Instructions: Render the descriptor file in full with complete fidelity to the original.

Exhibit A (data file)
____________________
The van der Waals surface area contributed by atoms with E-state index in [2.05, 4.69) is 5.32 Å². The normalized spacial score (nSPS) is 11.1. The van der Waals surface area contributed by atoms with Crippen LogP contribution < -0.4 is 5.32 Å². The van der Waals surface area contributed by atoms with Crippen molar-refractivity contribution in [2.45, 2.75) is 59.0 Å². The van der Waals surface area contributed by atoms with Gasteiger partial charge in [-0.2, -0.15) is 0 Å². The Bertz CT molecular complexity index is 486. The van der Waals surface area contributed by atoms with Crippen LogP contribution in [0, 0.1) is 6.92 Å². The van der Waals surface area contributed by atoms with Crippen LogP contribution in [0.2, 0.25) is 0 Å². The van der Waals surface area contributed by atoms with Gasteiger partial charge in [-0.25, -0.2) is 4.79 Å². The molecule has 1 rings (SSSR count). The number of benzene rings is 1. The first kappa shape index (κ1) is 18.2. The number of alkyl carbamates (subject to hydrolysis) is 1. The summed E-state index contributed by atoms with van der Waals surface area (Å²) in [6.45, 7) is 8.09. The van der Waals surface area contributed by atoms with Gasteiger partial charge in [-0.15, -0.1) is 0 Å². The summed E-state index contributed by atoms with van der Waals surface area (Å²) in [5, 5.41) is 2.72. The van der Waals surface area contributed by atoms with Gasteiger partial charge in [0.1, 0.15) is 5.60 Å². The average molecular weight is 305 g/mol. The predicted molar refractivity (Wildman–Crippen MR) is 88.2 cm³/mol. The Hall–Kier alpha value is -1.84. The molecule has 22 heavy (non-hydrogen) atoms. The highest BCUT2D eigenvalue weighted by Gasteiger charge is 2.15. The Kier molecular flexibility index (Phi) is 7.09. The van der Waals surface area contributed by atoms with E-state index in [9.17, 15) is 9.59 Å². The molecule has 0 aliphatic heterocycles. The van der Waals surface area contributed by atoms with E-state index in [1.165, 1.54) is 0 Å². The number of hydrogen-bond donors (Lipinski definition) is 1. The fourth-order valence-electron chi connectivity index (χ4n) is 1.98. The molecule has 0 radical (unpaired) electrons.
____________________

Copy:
The van der Waals surface area contributed by atoms with E-state index in [2.05, 4.69) is 5.32 Å². The normalized spacial score (nSPS) is 11.1. The van der Waals surface area contributed by atoms with Crippen LogP contribution < -0.4 is 5.32 Å². The van der Waals surface area contributed by atoms with Crippen molar-refractivity contribution in [2.45, 2.75) is 59.0 Å². The van der Waals surface area contributed by atoms with Gasteiger partial charge in [-0.2, -0.15) is 0 Å². The Bertz CT molecular complexity index is 486. The van der Waals surface area contributed by atoms with Crippen LogP contribution in [0, 0.1) is 6.92 Å². The van der Waals surface area contributed by atoms with Crippen LogP contribution in [0.2, 0.25) is 0 Å². The van der Waals surface area contributed by atoms with Gasteiger partial charge in [-0.25, -0.2) is 4.79 Å². The molecule has 1 rings (SSSR count). The number of benzene rings is 1. The first kappa shape index (κ1) is 18.2. The number of alkyl carbamates (subject to hydrolysis) is 1. The summed E-state index contributed by atoms with van der Waals surface area (Å²) in [6.45, 7) is 8.09. The van der Waals surface area contributed by atoms with Gasteiger partial charge in [-0.15, -0.1) is 0 Å². The summed E-state index contributed by atoms with van der Waals surface area (Å²) in [5, 5.41) is 2.72. The van der Waals surface area contributed by atoms with Gasteiger partial charge in [0.1, 0.15) is 5.60 Å². The average molecular weight is 305 g/mol. The predicted molar refractivity (Wildman–Crippen MR) is 88.2 cm³/mol. The Hall–Kier alpha value is -1.84. The molecule has 22 heavy (non-hydrogen) atoms. The highest BCUT2D eigenvalue weighted by Gasteiger charge is 2.15. The Kier molecular flexibility index (Phi) is 7.09. The van der Waals surface area contributed by atoms with E-state index in [9.17, 15) is 9.59 Å². The molecule has 0 aliphatic heterocycles. The van der Waals surface area contributed by atoms with E-state index in [1.165, 1.54) is 0 Å². The number of hydrogen-bond donors (Lipinski definition) is 1. The fourth-order valence-electron chi connectivity index (χ4n) is 1.98. The molecule has 0 radical (unpaired) electrons.